Chord Voicings: What Are They?

Enhance Your Style With Chord Voicings

Chord voicings can add pizzazz to your playing!I felt inspired to write this because there are a good number of cocktail pianists who enjoy success utilizing just basic triads and 7th chord structures. There’s a lot to be said for a performer who can be creative using simplicity.

That said, the use of chord voicings  can really add some dimension to your playing, especially when performing jazz standards. This makes the subject worth investigating.

If you are totally new to the concept of chord voicings, let’s explain what they are. In simple terms, a chord voicing is a chord structure that has been rearranged in a way that gives the original, simple chord a different texture. Some examples of how a simply chord can be voiced can include:

  • opening a chord
  • doubling (or even tripling) certain notes in the chord
  • eliminating certain chord tones
  • adding extensions (or color tones) to a chord
  • spreading a chord beyond one octave

A chord voicing can result from doing any one or all of the above. Voicing chords is truly an art form that you can dig into very deeply as you discover more and more “gold” during the process. As a cocktail player, you can enjoy adding tasteful dimension to your renditions even with just a little basic knowledge of voicings.

A Very Simple Chord Voicing

Essentially, you can consider any “manipulation” of the members of a chord as a chord voicing. For example, here is a C Major triad in its basic root position:

C Major triad in root position

If we make a very simple modification to this by moving the E to a position that is one octave higher, we arrive at a chord voicing for C Major:

C Major triad in open position

The technique we just used is called opening the chord. This is a C Major triad in open position. You see, the original chord was a simple C Major triad in root position. It is said to be closed because the chord tones are as close to each other as they can possibly be. Also, there are no chord tones in between any of them that are not being played.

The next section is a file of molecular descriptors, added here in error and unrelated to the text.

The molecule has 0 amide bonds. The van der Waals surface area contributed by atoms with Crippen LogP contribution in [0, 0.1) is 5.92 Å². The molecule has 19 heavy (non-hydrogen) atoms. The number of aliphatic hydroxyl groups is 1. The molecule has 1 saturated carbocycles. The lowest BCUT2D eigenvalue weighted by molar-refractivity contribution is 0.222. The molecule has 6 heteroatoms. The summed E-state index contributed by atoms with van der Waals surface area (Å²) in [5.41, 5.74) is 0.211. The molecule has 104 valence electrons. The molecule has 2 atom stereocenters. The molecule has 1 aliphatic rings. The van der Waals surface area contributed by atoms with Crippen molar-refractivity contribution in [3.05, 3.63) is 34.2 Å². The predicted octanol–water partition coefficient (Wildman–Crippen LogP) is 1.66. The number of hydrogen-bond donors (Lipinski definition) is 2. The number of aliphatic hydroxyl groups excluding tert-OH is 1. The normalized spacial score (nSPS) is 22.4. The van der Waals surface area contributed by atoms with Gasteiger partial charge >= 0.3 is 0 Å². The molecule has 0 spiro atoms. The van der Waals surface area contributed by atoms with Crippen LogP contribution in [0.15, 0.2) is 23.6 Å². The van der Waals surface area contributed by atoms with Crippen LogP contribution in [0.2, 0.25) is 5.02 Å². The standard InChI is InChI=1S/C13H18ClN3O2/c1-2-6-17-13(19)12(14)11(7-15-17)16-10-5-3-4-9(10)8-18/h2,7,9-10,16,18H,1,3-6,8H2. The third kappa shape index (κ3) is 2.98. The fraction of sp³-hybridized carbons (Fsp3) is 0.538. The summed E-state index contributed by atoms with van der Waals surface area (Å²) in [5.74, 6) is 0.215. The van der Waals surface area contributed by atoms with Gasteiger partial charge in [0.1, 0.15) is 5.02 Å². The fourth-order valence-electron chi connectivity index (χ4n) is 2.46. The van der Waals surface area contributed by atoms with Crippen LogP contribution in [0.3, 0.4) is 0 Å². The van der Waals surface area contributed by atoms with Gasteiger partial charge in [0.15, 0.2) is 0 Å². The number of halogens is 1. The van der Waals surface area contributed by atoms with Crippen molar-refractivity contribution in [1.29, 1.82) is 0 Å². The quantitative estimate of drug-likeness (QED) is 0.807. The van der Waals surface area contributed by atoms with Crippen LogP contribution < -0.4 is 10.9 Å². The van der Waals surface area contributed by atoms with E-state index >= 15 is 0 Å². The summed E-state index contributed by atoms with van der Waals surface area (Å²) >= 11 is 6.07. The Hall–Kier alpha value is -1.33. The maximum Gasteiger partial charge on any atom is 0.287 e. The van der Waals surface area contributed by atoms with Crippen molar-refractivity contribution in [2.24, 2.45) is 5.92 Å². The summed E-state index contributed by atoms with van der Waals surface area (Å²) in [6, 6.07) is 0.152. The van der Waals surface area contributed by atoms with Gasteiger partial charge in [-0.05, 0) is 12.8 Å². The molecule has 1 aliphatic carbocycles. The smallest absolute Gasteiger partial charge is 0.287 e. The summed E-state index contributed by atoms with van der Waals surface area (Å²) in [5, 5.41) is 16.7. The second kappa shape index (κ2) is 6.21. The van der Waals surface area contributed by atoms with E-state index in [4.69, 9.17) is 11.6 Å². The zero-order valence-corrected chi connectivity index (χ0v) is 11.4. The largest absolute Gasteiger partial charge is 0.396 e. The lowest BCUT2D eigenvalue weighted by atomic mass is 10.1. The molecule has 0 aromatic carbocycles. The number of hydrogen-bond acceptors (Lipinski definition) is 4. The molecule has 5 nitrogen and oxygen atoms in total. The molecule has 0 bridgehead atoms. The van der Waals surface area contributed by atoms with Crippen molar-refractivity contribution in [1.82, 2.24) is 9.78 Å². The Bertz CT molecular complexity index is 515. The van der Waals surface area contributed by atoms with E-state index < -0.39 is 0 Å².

7th Chord Voicing

Let’s create a voicing a Cmaj7 chord. Here it is in root position (also closed):

Cmaj7 chord in root position

If we take two of the chord tones and move them up one octave, we arrive at this voicing:

Cmaj7 chord voicing

Again, this voicing is said to be “open.” As you can see, that there actually are chord tones in between those being played. Can you see how this voicing can be effective if you are playing a ballad where the melody is the 7th of the chord?

Let’s take a look at another voicing. This particular chord voicing is presented in Lesson #1 of ProProach  (If you are a cocktail player and would like to explore how to enrich your playing, this is a program that can have some significant impact on your playing):

Cmaj9 chord voicing

This voicing can be used if the melody is the 9th of the chord.

Chord voicings can be used to add life to a melody. They can even be used to create great sounding fills within your ballads. This short clip demonstrates the above voicing being used to create such a fill:

(excerpt from Cocktail Piano Secrets #1)

The topic of chord voicings is one I love talking about. The day I first discovered them, my entire harmonic world opened up. I just know that you will enjoy this journey, too.

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